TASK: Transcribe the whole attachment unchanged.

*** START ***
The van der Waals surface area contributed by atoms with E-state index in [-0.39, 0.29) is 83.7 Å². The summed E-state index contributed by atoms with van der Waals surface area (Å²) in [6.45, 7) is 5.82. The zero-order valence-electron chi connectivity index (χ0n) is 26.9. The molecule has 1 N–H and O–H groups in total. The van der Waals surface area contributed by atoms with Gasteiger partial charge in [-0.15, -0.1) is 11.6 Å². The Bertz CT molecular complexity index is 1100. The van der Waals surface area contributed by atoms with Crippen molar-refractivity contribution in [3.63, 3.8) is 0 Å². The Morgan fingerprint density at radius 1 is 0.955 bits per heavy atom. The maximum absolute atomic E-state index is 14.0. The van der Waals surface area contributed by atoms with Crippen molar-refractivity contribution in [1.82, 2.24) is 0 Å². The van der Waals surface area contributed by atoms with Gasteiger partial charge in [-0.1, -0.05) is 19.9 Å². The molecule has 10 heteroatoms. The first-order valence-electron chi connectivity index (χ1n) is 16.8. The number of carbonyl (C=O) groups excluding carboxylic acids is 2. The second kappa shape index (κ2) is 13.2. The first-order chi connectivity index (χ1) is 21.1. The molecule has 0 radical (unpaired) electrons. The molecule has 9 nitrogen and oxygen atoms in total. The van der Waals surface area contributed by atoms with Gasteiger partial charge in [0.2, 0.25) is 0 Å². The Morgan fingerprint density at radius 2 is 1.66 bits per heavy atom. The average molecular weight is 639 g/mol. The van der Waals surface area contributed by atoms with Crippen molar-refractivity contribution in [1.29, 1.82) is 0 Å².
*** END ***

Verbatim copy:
The van der Waals surface area contributed by atoms with E-state index in [-0.39, 0.29) is 83.7 Å². The summed E-state index contributed by atoms with van der Waals surface area (Å²) in [6.45, 7) is 5.82. The zero-order valence-electron chi connectivity index (χ0n) is 26.9. The molecule has 1 N–H and O–H groups in total. The van der Waals surface area contributed by atoms with Gasteiger partial charge in [-0.15, -0.1) is 11.6 Å². The Bertz CT molecular complexity index is 1100. The van der Waals surface area contributed by atoms with Crippen molar-refractivity contribution in [3.63, 3.8) is 0 Å². The Morgan fingerprint density at radius 1 is 0.955 bits per heavy atom. The maximum absolute atomic E-state index is 14.0. The van der Waals surface area contributed by atoms with Crippen molar-refractivity contribution in [1.82, 2.24) is 0 Å². The van der Waals surface area contributed by atoms with Gasteiger partial charge in [-0.1, -0.05) is 19.9 Å². The molecule has 10 heteroatoms. The first-order valence-electron chi connectivity index (χ1n) is 16.8. The number of carbonyl (C=O) groups excluding carboxylic acids is 2. The second kappa shape index (κ2) is 13.2. The first-order chi connectivity index (χ1) is 21.1. The molecule has 0 radical (unpaired) electrons. The molecule has 9 nitrogen and oxygen atoms in total. The van der Waals surface area contributed by atoms with Gasteiger partial charge in [0.2, 0.25) is 0 Å². The Morgan fingerprint density at radius 2 is 1.66 bits per heavy atom. The average molecular weight is 639 g/mol. The van der Waals surface area contributed by atoms with Crippen molar-refractivity contribution in [1.29, 1.82) is 0 Å².